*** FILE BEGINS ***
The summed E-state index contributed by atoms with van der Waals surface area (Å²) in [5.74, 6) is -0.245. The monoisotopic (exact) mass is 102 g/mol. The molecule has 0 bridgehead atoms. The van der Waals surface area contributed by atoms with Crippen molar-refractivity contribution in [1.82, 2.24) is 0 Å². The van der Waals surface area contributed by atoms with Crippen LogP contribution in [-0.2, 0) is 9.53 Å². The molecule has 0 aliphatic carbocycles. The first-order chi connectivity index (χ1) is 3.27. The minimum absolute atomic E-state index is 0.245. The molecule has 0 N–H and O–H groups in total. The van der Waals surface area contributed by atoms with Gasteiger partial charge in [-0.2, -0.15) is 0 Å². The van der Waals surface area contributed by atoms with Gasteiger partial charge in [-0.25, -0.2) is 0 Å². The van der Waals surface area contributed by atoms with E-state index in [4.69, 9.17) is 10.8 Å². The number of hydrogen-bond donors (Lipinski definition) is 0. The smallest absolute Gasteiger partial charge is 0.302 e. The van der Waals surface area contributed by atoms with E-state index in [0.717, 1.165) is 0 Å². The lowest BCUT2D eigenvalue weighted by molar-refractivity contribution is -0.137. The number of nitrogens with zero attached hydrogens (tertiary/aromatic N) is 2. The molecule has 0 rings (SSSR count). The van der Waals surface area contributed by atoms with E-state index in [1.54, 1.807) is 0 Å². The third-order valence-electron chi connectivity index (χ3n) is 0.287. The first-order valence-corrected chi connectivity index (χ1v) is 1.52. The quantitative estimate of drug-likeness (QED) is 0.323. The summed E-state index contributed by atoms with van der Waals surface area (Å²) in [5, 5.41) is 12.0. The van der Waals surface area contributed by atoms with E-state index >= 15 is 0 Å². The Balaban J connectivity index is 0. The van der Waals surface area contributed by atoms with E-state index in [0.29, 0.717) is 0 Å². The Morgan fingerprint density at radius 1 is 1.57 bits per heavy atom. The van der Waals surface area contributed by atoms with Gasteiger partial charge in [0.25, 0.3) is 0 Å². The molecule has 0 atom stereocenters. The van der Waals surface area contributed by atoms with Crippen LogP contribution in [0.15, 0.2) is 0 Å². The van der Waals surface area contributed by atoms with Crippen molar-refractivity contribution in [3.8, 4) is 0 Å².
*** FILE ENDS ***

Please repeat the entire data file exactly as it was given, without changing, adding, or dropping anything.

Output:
The summed E-state index contributed by atoms with van der Waals surface area (Å²) in [5.74, 6) is -0.245. The monoisotopic (exact) mass is 102 g/mol. The molecule has 0 bridgehead atoms. The van der Waals surface area contributed by atoms with Crippen molar-refractivity contribution in [1.82, 2.24) is 0 Å². The van der Waals surface area contributed by atoms with Crippen LogP contribution in [-0.2, 0) is 9.53 Å². The molecule has 0 aliphatic carbocycles. The first-order chi connectivity index (χ1) is 3.27. The minimum absolute atomic E-state index is 0.245. The molecule has 0 N–H and O–H groups in total. The van der Waals surface area contributed by atoms with Gasteiger partial charge in [-0.2, -0.15) is 0 Å². The van der Waals surface area contributed by atoms with Gasteiger partial charge in [-0.25, -0.2) is 0 Å². The van der Waals surface area contributed by atoms with E-state index in [4.69, 9.17) is 10.8 Å². The number of hydrogen-bond donors (Lipinski definition) is 0. The smallest absolute Gasteiger partial charge is 0.302 e. The van der Waals surface area contributed by atoms with E-state index in [0.717, 1.165) is 0 Å². The lowest BCUT2D eigenvalue weighted by molar-refractivity contribution is -0.137. The number of nitrogens with zero attached hydrogens (tertiary/aromatic N) is 2. The molecule has 0 rings (SSSR count). The van der Waals surface area contributed by atoms with E-state index in [1.54, 1.807) is 0 Å². The third-order valence-electron chi connectivity index (χ3n) is 0.287. The first-order valence-corrected chi connectivity index (χ1v) is 1.52. The quantitative estimate of drug-likeness (QED) is 0.323. The summed E-state index contributed by atoms with van der Waals surface area (Å²) in [5, 5.41) is 12.0. The van der Waals surface area contributed by atoms with E-state index >= 15 is 0 Å². The Balaban J connectivity index is 0. The van der Waals surface area contributed by atoms with E-state index in [0.29, 0.717) is 0 Å². The Morgan fingerprint density at radius 1 is 1.57 bits per heavy atom. The van der Waals surface area contributed by atoms with Gasteiger partial charge in [0.25, 0.3) is 0 Å². The molecule has 0 atom stereocenters. The van der Waals surface area contributed by atoms with Crippen LogP contribution in [0.15, 0.2) is 0 Å². The van der Waals surface area contributed by atoms with Crippen molar-refractivity contribution in [3.8, 4) is 0 Å².